Bp. Pearson on the Greed, p. 304, 305. 'Such is the sweetness of our fins, such the connaturalness of our corruptions, so great our confi. dence of impunity here, that, except we looked * for an account hereafter, it were unreasonable 'to expect that any man should forsake his des lights, renounce his complacencies by a severe repentance, create a bitterness to his own soul

-We are naturally inclined to follow the bent s of our own wills, and the inclination of our own • hearts. All external rules and prescriptions are s burthensome to us; and did not we look to

give an account, we had no reason to satisfy * any other desires than our own, &c.

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Mr.

Mr. Glanville's Sermons, p. 278. If this be all the life of man, [1. e. the only life he is to

lead] ‘his end and happiness would then be tv . provide for the body, and the gratifications of

its fentes.' Mr. Pemble's Sermon, p. 479. Poor is the conteniment that can be found in virtue and re• ligion, if it stretch no farther than to the end

of this life-Cut from a man his hope in Chrift ' for herea ter, and then the Epicure's countel will "feem good, Let us eat and drink, for 10-orrort ' we do. Let us take our pleasure while we may, • If we die as heasts, and come to nothing, then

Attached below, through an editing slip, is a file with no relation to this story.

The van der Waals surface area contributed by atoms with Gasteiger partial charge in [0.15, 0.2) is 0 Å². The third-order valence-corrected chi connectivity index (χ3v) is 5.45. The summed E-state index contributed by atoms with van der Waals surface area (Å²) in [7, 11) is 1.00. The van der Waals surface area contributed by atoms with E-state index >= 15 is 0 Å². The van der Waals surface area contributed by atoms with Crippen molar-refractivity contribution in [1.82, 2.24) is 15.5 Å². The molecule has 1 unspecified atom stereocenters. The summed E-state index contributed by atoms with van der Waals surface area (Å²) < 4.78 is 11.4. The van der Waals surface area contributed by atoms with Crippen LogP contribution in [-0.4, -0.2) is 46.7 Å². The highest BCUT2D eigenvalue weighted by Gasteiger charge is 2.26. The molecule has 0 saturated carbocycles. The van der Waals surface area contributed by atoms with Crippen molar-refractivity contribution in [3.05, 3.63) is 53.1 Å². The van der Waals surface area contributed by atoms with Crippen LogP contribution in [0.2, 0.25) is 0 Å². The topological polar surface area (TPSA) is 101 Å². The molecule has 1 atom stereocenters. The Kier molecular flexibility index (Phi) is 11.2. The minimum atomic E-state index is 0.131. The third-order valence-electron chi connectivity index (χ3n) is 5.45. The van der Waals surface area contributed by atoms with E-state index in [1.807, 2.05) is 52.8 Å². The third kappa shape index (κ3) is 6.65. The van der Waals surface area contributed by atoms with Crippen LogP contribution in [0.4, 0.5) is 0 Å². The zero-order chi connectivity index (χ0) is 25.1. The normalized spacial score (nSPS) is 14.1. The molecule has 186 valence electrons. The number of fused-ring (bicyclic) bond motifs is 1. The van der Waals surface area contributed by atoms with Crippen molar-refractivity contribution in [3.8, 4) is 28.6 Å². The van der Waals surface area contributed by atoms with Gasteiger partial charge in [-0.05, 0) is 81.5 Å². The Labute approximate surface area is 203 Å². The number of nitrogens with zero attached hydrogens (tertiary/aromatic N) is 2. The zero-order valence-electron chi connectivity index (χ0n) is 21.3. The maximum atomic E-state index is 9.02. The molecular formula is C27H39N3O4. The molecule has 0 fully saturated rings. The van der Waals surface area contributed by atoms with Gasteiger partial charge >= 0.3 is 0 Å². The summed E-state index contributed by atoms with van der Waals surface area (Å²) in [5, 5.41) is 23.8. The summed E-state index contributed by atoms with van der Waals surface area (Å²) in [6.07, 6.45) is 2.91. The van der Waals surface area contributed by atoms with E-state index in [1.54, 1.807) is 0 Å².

let us live as beasts too, &c. What avails us 10

joy in virtue and religion ? to follow an empty Some of goodness? when nothing is gót by it "after death, and for the present, nothing worth

the defiring ? Let us reftrain our eyes and out • hearts from no pleasures that may be procured;

let virtue be only our stale to win honour, where men out of error, esteem highly of it: Among others love we vice, where virtue is banifhed, Úc. Good wholesome counsel if the day of our death were the utmost period of our time, beyond which no happiness were to be enjoyed!'

Dr. Stradling's Sermons, p. 476. • The im. • mortality of the soul once denied, the concern

for it could not be much ; it being not probable that such men should please themseves with a pretence of virtue, who denied the future rewards of it. And from such premifs that con(clufion mentioned by St. Paul could røt but « follow, Let us ent and drink, for to-morrow we

diee li is but reasonable to imagine that they, * who thought they should die like beasts, fhouid I live like them ; hufband that life the best they 6 could, which should never returh when once • gone ; and make it as pleasant as they law. it

was short. Which, if there was no other life Stó conre, was, no doubt, a rational course, and

the bighest wisdom, poco". P. 479. “But here